I was introduced to Diigo during the last year of my master’s program. We were working around the notion of curating resources to share with our PLN. We researched social bookmarking sites and chose the one which we felt most comfortable using. I chose Diigo.
What I like about Diigo is that I can easily bookmark sites for later review. It works much better than the reading list on Safari (sorry Apple, you know how much I love you)….but with Diigo I had access to all bookmarks, notations, etc. on all of my devices.
The best part? I was able to add a bookmarklet to my iOS devices so that I could continue bookmarking to my heart’s content. You know how that is…you go online looking for one particular thing and then two hours later you realize that you fell down a rabbit’s hole. But I don’t consider the journey a loss…after all, that’s why I really like Diigo…I can bookmark sites, leave notations, and move on.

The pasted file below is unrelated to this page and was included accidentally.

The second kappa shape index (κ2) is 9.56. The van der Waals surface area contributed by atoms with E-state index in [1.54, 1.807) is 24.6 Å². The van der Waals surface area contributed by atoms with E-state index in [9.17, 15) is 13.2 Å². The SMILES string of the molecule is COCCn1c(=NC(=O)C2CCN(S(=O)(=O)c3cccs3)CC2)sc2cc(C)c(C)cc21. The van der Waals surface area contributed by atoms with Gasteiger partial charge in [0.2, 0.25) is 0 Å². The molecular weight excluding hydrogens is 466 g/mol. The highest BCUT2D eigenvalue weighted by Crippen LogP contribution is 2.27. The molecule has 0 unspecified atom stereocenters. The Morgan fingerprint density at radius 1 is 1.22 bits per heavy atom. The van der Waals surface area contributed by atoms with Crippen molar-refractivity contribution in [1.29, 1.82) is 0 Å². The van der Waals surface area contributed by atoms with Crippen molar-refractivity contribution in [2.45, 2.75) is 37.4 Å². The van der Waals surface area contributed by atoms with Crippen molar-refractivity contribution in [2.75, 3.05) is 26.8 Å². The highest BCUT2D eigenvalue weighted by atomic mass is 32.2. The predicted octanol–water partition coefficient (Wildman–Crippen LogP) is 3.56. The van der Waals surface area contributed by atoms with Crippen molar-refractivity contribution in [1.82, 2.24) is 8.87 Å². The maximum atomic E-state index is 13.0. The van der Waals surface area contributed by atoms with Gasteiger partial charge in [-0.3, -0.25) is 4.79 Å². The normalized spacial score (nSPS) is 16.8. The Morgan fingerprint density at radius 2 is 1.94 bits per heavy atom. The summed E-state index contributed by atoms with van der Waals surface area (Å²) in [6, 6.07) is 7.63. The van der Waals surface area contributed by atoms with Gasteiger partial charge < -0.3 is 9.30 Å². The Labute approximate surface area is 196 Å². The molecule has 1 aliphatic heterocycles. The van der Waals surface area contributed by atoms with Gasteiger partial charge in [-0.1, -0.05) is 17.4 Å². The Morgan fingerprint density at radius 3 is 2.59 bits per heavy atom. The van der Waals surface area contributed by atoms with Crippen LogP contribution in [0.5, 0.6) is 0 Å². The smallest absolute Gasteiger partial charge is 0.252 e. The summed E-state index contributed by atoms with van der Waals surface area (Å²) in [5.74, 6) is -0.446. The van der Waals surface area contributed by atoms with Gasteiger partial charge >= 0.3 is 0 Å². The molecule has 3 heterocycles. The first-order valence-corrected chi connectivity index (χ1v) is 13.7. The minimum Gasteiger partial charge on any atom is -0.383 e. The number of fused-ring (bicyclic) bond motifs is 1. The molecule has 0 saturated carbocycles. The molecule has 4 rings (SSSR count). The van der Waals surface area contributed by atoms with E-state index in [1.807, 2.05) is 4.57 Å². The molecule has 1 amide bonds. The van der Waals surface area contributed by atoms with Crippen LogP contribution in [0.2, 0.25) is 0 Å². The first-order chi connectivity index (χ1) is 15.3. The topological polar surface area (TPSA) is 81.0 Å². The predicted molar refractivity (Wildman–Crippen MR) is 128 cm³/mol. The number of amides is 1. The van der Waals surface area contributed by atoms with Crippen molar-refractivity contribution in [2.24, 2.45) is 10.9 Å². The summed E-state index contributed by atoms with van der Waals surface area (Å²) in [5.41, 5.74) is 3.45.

I’ve introduced Diigo to colleagues in my district. I started with my department members, thinking that this would be an easy way to share websites. But it never took off. Well, it never took off for them. I still bookmark sites, but whether they look at it or not I don’t know.
Then at my COE we decided to use Diigo as part of our roll-out of technology tools that supports Common Core. We started a Diigo group and all teachers who came through our workshops enrolled in our Diigo group. But after all of that work…it didn’t quite take off either. Bummer.
But I wasn’t about to give up. The daily updates I receive from Diigo gives me food for thought. I like that other tech-minded educators are perusing and bookmarking sites. Do I consider the Diigo community as part of my PLN? Heck yeah!
So my next step was to introduce Diigo to colleagues in my district. For the past couple of years, I have been asked to host a variety of technology PD. Because of the push for Common Core, I made sure that my workshops featured technology tools that support reading, writing, and digital literacy skills. Enter Diigo.
I pushed Diigo as a means to not only curate resources, but also as a tool where students could annotate sources. In addition, I pushed Diigo as a way to build a PLN for teachers in my district. And it kills me to say that even with a workshop focusing on curating and annotating resources that Diigo still didn’t take off.